I started writing this article and found myself discussing the general history of South Georgia. While the basics of this lost-at-sea island are fascinating, at least I think they are, I know that what my adventurous readers are here for is a taste of the experience! So I’m going to share four that blow any overview out of the water, in this order: most epic, most intense, most historic and most fun.
MOST EPIC: Saint Andrews Bay, South Georgia
So, I’m sitting on top of the largest King penguin colony in the world and in comes this rainbow… It was one of those “whoa, pinch me, is this for real or am I truly losing it?” moments in my life. It was one of those moments that one feels a little guilty sharing on Facebook, as if to say, ‘look at where I am while you are at work.’
…The rainbow had a very distinct beginning, middle and end.
It began with a walk up a hillside to the rookery overlook. Louder than the 50 knot katabatic winds (about 57 miles per hour) blowing across Saint Andrews Bay was the call of 240,000 King penguins chattering across the colony. Then came the beginning of that rainbow.
It was really beautiful – the sky dark and the golden light perfect, the rainbow vibrant and in a full arc. It could have been the best photography of my life, except that the winds were so persistent that I could not find stillness for even one moment to change a lens or capture usable video. They were so strong that they almost blew us off the mountain. More accurately, when leaning into them, they held us upright. Katabatics, or glacial downslope winds, whap your face and make water pour from your eyes. They are so deafening that they steal the voice of those standing next to you – but not the penguins! The smell is absolutely foul, penguin guano wafting across you each time the wind changes direction… it will never come off of your clothing, you cannot escape it, and it nearly makes you want to vomit. But you do get use to it after awhile. And after awhile of being home, you actually miss it. Sounds crazy, to miss penguin poop, I know…
Just as the rainbow began to diminish, the winds gained energy, and we were quickly rushed down from the ridge. Captain Oliver had just put in a call to the crew that if we didn’t get onto the ship soon we could become marooned, exposed to conditions and would be forced to hunker down until the weather passed.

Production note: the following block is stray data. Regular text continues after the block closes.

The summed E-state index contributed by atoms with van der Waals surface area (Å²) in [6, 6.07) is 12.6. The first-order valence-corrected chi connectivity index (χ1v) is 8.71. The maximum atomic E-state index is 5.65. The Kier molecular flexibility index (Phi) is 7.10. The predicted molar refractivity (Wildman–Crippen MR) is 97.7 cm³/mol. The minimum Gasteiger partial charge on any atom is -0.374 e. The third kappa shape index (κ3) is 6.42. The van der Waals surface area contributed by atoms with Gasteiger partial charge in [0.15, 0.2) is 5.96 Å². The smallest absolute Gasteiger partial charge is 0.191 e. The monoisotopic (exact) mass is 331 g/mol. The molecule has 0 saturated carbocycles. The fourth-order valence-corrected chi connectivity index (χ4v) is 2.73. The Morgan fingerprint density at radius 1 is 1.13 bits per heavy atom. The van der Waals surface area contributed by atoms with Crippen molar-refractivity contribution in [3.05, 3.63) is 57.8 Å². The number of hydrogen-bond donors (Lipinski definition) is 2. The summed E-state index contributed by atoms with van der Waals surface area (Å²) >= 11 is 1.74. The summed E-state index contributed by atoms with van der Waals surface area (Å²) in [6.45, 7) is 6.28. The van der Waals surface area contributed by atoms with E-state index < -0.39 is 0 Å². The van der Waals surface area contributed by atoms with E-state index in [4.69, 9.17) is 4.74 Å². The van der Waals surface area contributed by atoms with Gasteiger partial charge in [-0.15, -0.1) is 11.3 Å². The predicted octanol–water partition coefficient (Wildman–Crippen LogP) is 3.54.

When we got to the shore, eight Lindblad crewmembers stood waist deep in the wild surf, holding zodiacs near shore with all of their might while the crew ashore separated us into two lines and readied us to hop into the boats. It was a little bit scary, a little bit dangerous, cold and wet and windy and exciting as hell. As soon as we were safely in the zodiac and when we pushed off, I looked up through a spray of sea and saw explorer Peter Hillary across from me. Having him there with a big grin on his face gave me a sense of security. “You can always see the kind of travelers with whom you are with by how they react to the unexpected — ‘it’s pleasing to see everybody in such good spirits!’” he shouted. Moments like this one are the best part of adventure travel – when the spontaneous arrives to replace whatever adventure is planned.
The day before, I had heard a quiet rumor that our time in South Georgia could be cut short due to a major storm in the Southern Ocean. I imagine the winds coming in and pushing us out wasn’t terribly surprising to the captain and crew as much as making land that morning was a calculated risk to allow us to leave South Georgia without any want. Kudos to the captain and crew!
MOST INTENSE: Elsehul zodiac cruise
After sailing for two days across the Southern Ocean from Antarctica, we arrived at Elsehul — home to one of the largest fur seal colonies in the world and also home to nearly all of the breeding birds in South Georgia.